Under the ocean where water falls
over the decks and tilted walls
where the sea come knocking at the great ship's door,
For the green turtle with her pulsing burden,
in search of the breeding ground.
For her eggs laid in their nest of sickness.
For the cormorant in his funeral silk,
the veil of iridescence on the sand,
the shadow on the sea.
For the ocean's lap with its mortal stain.
For Ahmed at the closed border.
For the soldier with his uniform of fire.
For the gunsmith and the armourer,
the boy fusilier who joined for the company,
the farmer's sons, in it for the music.
For the hook-beaked turtles,
the dugong and the dolphin,
the whale struck dumb by the missile's thunder.
For the tern, the gull and the restless wader,
the long migrations and the slow dying,
the veiled sun and the stink of anger.
For the burnt earth and the sun put out,
the scalded ocean and the blazing well.
For vengeance, and the ashes of language.
Three years ago to the hour, the day she was born,
that unmistakable brim and tug of the tide
I'd thought was over. I drove
the twenty miles of summer lanes,
my daughter cursing Sunday cars,
and the lazy swish of a dairy herd
rocking so slowly home.
Something in the event,
late summer heat overspilling into harvest,
apples reddening on heavy trees,
the lanes sweet with brambles
and our fingers purple,
then the child coming easy,
too soon, in the wrong place,
things seasonal and out of season
towed home a harvest moon.
My daughter's daughter
a day old under an umbrella on the beach,
Latecomer at summer's festival,
and I'm hooked again, life sentenced.
Even the sea could not draw me from her.
This year I bake her a cake like our house,
and old trees blossom
with balloons and streamers.
We celebrate her with a cup
of cold blue ocean,
candles at twilight, and three drops of,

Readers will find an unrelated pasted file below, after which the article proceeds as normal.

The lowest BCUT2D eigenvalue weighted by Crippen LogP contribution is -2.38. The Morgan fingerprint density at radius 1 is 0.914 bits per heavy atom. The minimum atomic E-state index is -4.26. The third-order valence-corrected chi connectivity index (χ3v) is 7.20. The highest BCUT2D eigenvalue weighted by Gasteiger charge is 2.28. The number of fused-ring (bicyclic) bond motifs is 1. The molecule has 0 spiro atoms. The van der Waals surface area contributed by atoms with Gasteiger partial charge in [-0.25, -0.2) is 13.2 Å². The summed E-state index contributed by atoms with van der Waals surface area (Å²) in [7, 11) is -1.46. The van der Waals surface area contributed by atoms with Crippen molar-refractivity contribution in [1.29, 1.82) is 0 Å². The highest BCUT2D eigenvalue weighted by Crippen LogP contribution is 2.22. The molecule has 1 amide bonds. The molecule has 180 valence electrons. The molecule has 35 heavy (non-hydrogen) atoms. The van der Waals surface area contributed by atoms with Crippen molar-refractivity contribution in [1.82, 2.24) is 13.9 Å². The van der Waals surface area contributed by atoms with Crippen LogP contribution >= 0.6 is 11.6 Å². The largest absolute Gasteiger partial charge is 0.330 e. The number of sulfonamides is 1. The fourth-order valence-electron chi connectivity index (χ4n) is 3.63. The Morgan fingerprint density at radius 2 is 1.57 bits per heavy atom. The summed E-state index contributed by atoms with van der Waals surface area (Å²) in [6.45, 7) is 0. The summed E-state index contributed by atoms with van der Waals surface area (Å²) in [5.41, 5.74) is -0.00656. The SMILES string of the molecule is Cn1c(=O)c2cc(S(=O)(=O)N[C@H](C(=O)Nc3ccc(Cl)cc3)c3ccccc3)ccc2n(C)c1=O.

probably, last blood.
I can remember you, child,
As I stood in a hot, white
Room at the window watching
The people and cars taking
Turn at the traffic lights.
I can remember you, our first
Fierce confrontation, the tight
Red rope of love which we both
Fought over. It was a square
Environmental blank, disinfected
Of paintings or toys. I wrote
All over the walls with my
Words, coloured the clean squares
With the wild, tender circles
Of our struggle to become
Separate. We want, we shouted,
To be two, to be ourselves.
Neither won nor lost the struggle
In the glass tank clouded with feelings
Which changed us both. Still I am fighting
You off, as you stand there
With your straight, strong, long
Brown hair and your rosy,
Defiant glare, bringing up
From the heart's pool that old rope,
Tightening about my life,
Trailing love and conflict,
As you ask may you skate
In the dark, for one more hour.
We once watched a crowd
pull a drowned child from the lake.
Blue lipped and dressed in water's long green silk
she lay for dead.
Then kneeling on the earth,
a heroine, her red head bowed,
her wartime cotton frock soaked,
my mother gave a stranger's child her breath.
The crowd stood silent,
drawn by the dread of it.
The child breathed, bleating
and rosy in my mother's hands.
My father took her home to a poor house
and watched her thrashed for almost drowning.
Was I there?
Or is that troubled surface something else
shadowy under the dipped fingers of willows
where satiny mud blooms in cloudiness
after the treading, heavy webs of swans
as their wings beat and whistle on the air?
All lost things lie under closing water
in that lake with the poor man's daughter.